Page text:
在天祖龍 Zaiten Soryū
六山祖芸 Rikusan Sogei
玉叟祖瑞 Gyokusō Sozui
天祐祖青 Ten'yū Sosei
兆屋壽慶 Chō'oku Jukei
豊国壽欣 Hōkoku Jukin
年州呑壽 Nenshū Donju
意国永的 Ikoku Eiteki
義国泉祝 Gikoku Senshuku
蘭龍絮秀 Ranryū Joshū
嘉州祥慶 Kashū Shōkei
心梁久鐡 Shinryō Kyūtetsu
覚峯宗閻 Kakuhō Shūen
覚胤慧了 Kakuin Eryō
覚堪胤宗 Kakutan Inshū
寶山宗鏡 Hōzan Shūkyō
齢山良珍 Reizan Ryōchin
秀山太音 Shūzan Taion
祥雲太瑞 Shōun Taizui
喚山太應 Kanzan Taiō
如山黙全 Nyosan Mokuzen
中山忍興 Chūzan Ninkō
白山孝純 Hakusan Kōjun (1914-2007)
→ [野圦 Noiri]
寶輪大行 Hōrin Daigyō (1938-2011)
→ [森山 Moriyama]


Gasan-ha 峨山派
Tsūgen Lines

峨山韶碩 Gasan Jōseki (1275-1366)
通幻寂靈 Tsūgen Jakurei (1322-1391)

普济善救 Fusai Zenkyū (1347-1405)
玉窗良珍 Gyokusō Ryōchin (?-1498)
性海慈孝 Shōkai Jikō
明室慧燈 Myōshitsu Etō
國岩周邦 Kokugan Shūhō
水庵聖泉 Suian Shōsen
靜安性騰 Jōan Shōtō
三應壽寅 San'ō Juin
中明全的 Chūmyō Zenteki
大仙淳智 Daisen Junchi
不異永龍 Fui Eiryū
無隱永有 Muin Eiyū
一峰宗潤 Ippō Sōjun
綱庵宗祝 Kōan Sōshuku
功雪潤作 Kōsetsu Junsa
真庵元達 Shinan Gentatsu
月海宗珠 Gekkai Sōju
南龍存舜 Nanryū Sonshun
晫州有暾 Takujū Uton
悟溪羪頓 Gokei Yōton
巨峰羪秀 Kyohō Yōshū
天岩舜佐 Tengan Shunsa
王山羪佐 Ōzan Yōsa
白堂樹林 Hakudō Jurin
月堂海印 Getsudō Kai'in
月江良纹 Gekkō Ryōmon
耕堂祖耘 Kōdō Soun
孝槃鐵山 Kōhan Tesan
滄海鐵龍 Sōkai Tetsuryū
禹門活龍 Umon Katsuryū
守道鐵關 Shudō Tekkan
維石鐵岩 Iseki Tetsugan
確能鐵觜 Tainō Tetshi
禅月翠巌 Zengetsu Suigan (1912-1996)
→ [余語 Yogo]

天鷹祖祐 Tenyō Soyū (1336-1413)
天先祖命 Tensen Somyō (1367-1458)
直翁宗廉 Jiki'ō Sōren (?-1446)
魁叟永梅 Kaisō Eibai (?-1467)
久翁英長 Kyū'ō Eichō
輝英慶萼 Ki'ei Kyōgaku
宣叟昙周 Sensō Donshū
超鹗祖宗 Chōgaku Soshū
山就周泰 Sanju Shūtai
久山賢悅 Kyūzan Ken'etsu
明叟周見 Meisō Shūken
天澤義恩 Tentaku Gi'on
確屋文春 Tai'oku Monshun
日山樹林 Nichizan Jurin
天山周益 Tenzan Shū'eki
佳雲恩陵 Ka'un Onryō
南陽嫩壽 Nan'yō Donju
天寶嫩白 Tenhō Donhaku
天江嫩良 Tenkō Donryō
蘆洲英荻 Roshū Eiteki
乙先秀存 Ichisen Shūson
久岩傳昌 Kyūgan Denshō
周岩全鼎 Shūgan Zentei
逸山博秀 Itsuzan Bakushū
北州祖關 Hokusen Sokan
聞桂無隱 Monkei Muin
一明祥麟 Ichimyō Shōrin
月耕灌田 Getsukō Kanda
要山祖髓 Yōzan Sozui
牧庵山童 Bokuan Sandō
雪堂曉林 Setsudō Gyōrin
旃崖奕堂 Sengai Ekidō (1805-1879)
→ [諸嶽 Morotake zenji]

Sengai Ekidō was Abbot of Sōji-ji and concurrently Kanchō 貫長 of the Sōtō-shū Group.

石屋真梁 Sekioku Shinryō (1345-1423)
竹居正猷 Chikukyo Shōyu (1380-1461)
器之為璠 Kishi Ihan (1404-1468)
大庵須益 Dai'an Su'eki (1406-1473)
全岩東純 Zengan Tōjun (?-1495)
足翁永滿 Soku'ō Eiman (1435-1505)
天甫存佐 Tenfu Zonsa (1449-1517)
奇伯瑞龐 Kihaku Zuibō (1463-1547)
助翁永扶 Jo'ō Eifu (?-1548)
龜洋宗鑒 Kiyō Sōkan (1487-1563)
異雪慶珠 Isetsu Kyōju (1502-1564)
繁興存榮 Hankō Zon'ei (1514-1577)
閱翁珠門 Etsu'ō Jumon (1521-1603)
安叟珠養 Ansō Juyō (?-1604)
貴雲嶺胤 Kiun Rei'in (?-1619)
鐵村玄鹫 Tetsuson Genju (1567-1638)
嶺室禅鹫 Reishitsu Zenju (1579-1636)
國嵬宗珍 Kokugai Sōchin (?-1632)


奇伯瑞龐 Kihaku Zuibō (1463-1547)
大用宗俊 Daiyō Sōshun
一翁龐賢 Ichiō Hōken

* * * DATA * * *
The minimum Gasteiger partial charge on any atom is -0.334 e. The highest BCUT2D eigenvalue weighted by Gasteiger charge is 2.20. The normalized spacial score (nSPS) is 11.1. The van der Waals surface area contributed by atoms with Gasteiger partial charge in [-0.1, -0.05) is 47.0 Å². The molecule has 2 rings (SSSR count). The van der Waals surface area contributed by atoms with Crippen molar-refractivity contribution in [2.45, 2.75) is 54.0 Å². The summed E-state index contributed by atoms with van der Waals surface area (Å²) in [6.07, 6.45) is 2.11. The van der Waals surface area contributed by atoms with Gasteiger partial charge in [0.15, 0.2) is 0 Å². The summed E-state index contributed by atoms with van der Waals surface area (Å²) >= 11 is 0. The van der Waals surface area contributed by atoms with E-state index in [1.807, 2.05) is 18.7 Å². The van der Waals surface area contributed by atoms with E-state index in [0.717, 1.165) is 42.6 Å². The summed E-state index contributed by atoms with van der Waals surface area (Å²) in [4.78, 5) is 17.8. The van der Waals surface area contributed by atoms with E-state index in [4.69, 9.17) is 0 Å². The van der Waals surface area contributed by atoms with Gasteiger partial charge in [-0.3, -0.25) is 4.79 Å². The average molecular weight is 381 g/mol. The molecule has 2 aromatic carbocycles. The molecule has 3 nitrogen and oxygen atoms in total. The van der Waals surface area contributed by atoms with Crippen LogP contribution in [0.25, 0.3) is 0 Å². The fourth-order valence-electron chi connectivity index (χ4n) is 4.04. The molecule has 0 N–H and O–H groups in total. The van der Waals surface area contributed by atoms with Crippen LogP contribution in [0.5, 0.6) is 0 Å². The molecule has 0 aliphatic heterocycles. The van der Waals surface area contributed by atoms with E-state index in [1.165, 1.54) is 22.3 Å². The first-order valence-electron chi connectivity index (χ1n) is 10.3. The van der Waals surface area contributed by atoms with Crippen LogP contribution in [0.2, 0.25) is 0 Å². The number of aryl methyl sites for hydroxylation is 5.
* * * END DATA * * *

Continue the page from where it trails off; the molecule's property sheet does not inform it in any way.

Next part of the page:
文應全藝 Bun'ō Zengei
傳志麟的 Denshi Rinteki
圍巖宗鐵 Igan Shūtetsu
桃水雲渓 Tōsui Unkei (1612-1683)

了庵慧明 Ryōan Emyō (1337-1411)
無極慧徹 Mukyoku Etetsu (1350-1430)
月江正文 Gekkō Shōbun (?-1463)
泰叟妙康 Taisō Myōkō (1406-1485)
天庵玄彭 Ten'an Genhō (?-1500)
雪岡舜德 Unkō Shuntoku (1438-1516)
喜州玄欣 Kishū Genkin (?-1536)
節庵良筠 Setsu'an Ryōshin (1458-1541)
泰翁德陽 Tai'ō Tokuyō (1481-1555)
在天宗鳳 Zeiten Sōhō (1490-1572)
久室玄長 Kyūshitsu Genchō (?-1585)
瑞翁俊鷟 Zui'ō Shunzoku (?-1596)
頭室伊天 Tōshitsu Iten (1523-1600)
一峰麟曹 Ichihō Rinsō (1567-1623)
心靈中道 Shinrei Chūdō (?-1655)
十洲補道 Jūshū Hodō (?-1646)
高岩薰道 Kōgan Kundō (?-1656)
不中秀的 Fuchū Shūteki (1621-1677)
獅岩梅腑 Shigan Baifu (1636-1680)
如實秀本 Nyojitsu Shūhon
嶺南秀恕 Reinan Shūjo (1675-1752)


了庵慧明 Ryōan Emyō (1337-1411)
無極慧徹 Mukyoku Etetsu (1350-1430)
月江正文 Gekkō Shōbun (?-1463)
一州正伊 Ichishū Shō'i (1416–1487)
賢室自超 Kenshitsu Jichō
嗽恕全芳 Sōnyo Zenhō
青岩周陽 Seigan Shūyō (?-1542)
大州安充 Daishū Anchū
興山圭隆 Kōzan Keiryū
看榮禀閱 Kan'ei Hin'etsu
用山元照 Yōzan Genshō
仁山嶺恕 Jinzan Reinvo
雪庭頓好 Setsutei Tonkō
大宣碧傳 Daisen Hekiden
泰道秀國 Taidō Shūkoku
臨峰良極 Rinhō Ryōkyoku
日信義重 Nichishin Gijū
大安良義 Daian Ryōgi
溫山良恭 Onzan Ryōkyō
寰山義邦 Kanzan Gihō
洞外仙州 Tōgai Senshū
大超寅州 Daichō Inshū
大愚萬拙 Daigu Mansetsu
海雲真龍 Kai'un Shinryū
佛海宗國 Bukkai Sōkoku
絕海勝俊 Zekkai Shōshun (1891-1979)
→ [岩本 Iwamoto zenji]

Gasan-ha 峨山派
Mugai & Mutei Lines

峨山韶碩 Gasan Jōseki (1275-1366)
通幻寂靈 Tsūgen Jakurei (1322-1391)

無外圓照 Mugai Enshō (1311-1381)
無著妙融 Muchaku Myōyū (1332-1393)
南陽融薰 Nanyō Yūkun
的林融中 Tekirin Yūchū
月山融照 Getsusan Yūshō
大芳融真 Daihō Yūshin
玉室融椿 Gyokushitsu Yūchin
梅溪融薰 Baikei Yūkun
月春融鑒 Getsushun Yūkan
古心融鏡 Koshin Yūkyō
陽室融慶 Yōshitsu Yūkyō
暢庵融悅 Chōan Yūetsu
養寂融供 Yōjaku Yūkyō
安考融察 Ankō Yūsatsu
久學融貞 Kyūgaku Yūtei
東甫融菊 Tōfu Yūkiku
一庭融頓 Ichitei Yūton (1580-1653)
雪山鶴昙 Sessan Kakudon (?-1649)
月舟宗林 Gesshū Sōrin (?-1687)
獨庵玄光 Dokuan Genkō (1630-1698)

無底良韶 Mutei Ryōshō (1313–1361) 
月泉良印 Gessen Ryōin (1319-1400)
古山良空 Kozan Ryōkū (1363-1415)
天簑舜賀 Tensai Shunga
南翁東橘 Nanjō Tōkitsu (?-1505)
秀山東春 Shūzan Tōshun
斧清春鈯 Fusei Shuntotsu
䊤雲梵光 Kyoun Bonkō
聰事雪存 Sōji Setsuson
崈堂擧法 Myōdō Kohō
大俊呑龍 Daishun Donryū
祖海震龍 Sokai Shinryū
本周志源 Honshū Shigen
高淳源底 Kōjun Gentei
圓山源明 Ensan Genmyō
無覺智関 Mugaku Chikan
元介金牛 Genkai Kingyū
挅底源瑞 Tantei Genzui
慧岳知明 Egaku Chimyō [淵沢 Fuchizawa]
鐵牛祖印 Tetsugyū Soin (1910-1996) [伴 Ban]


Gasan-ha 峨山派
Menzan Line

峨山韶碩 Gasan Jōseki (1275-1366)
太源宗真 Taigen Sōshin (?-1371)
梅山聞本 Baizan Monpon (?-1417)

傑堂能勝 Ketsudō Nōshō (1355-1422)
南英謙宗 Nan'ei Kenshū (1387-1460)
瑚海仲珊 Kokai Chūsan (1390-1469)
德嶽宗欽 Tokugaku Sōkin
太安梵守 Taian Bonshu (1407-1482)
審巌正察 Shingan Shōsatsu (?-1491)
固剛宗厳 Kogō Sōgon
天初蘂源 Tensho Zuigen (1451-1524)
大光元可 Daikō Genka
源菴守真 Genan Shushin
當山禅徹 [透山禪徹] Tōsan Zentetsu
霊庵宗鷲 [靈庵宗鷲] Ryōan Sōju
祥屋清吉 [祥屋盛吉] Shō'oku Seikichi
九山光天 Kyūsan Kōten
鱗庵光金 Rinan Kōkin
天國隆梵 Tenkoku Ryūbon
在智圭存 Zaichi Keizon
俊岩圭逸 Shungan Kei'itsu
學州存逸 Gakushū Sonitsu (?-1692)
可山洞悅 [可山投悦 / 可山叟悦] Kasan Tōetsu (1637-1707)
損翁宗益 Sonnō Shūeki (1650 -1705)
面山瑞方 [芳] Menzan Zuihō (1683-1769)
衡田祖量 Kōda Soryō (1702-1779)
斧山玄鈯 Fuzan Gentotsu (?-1789)
壽山智量 Shūzan Chiryō
瑞巖建宗 Zuigan Kenshū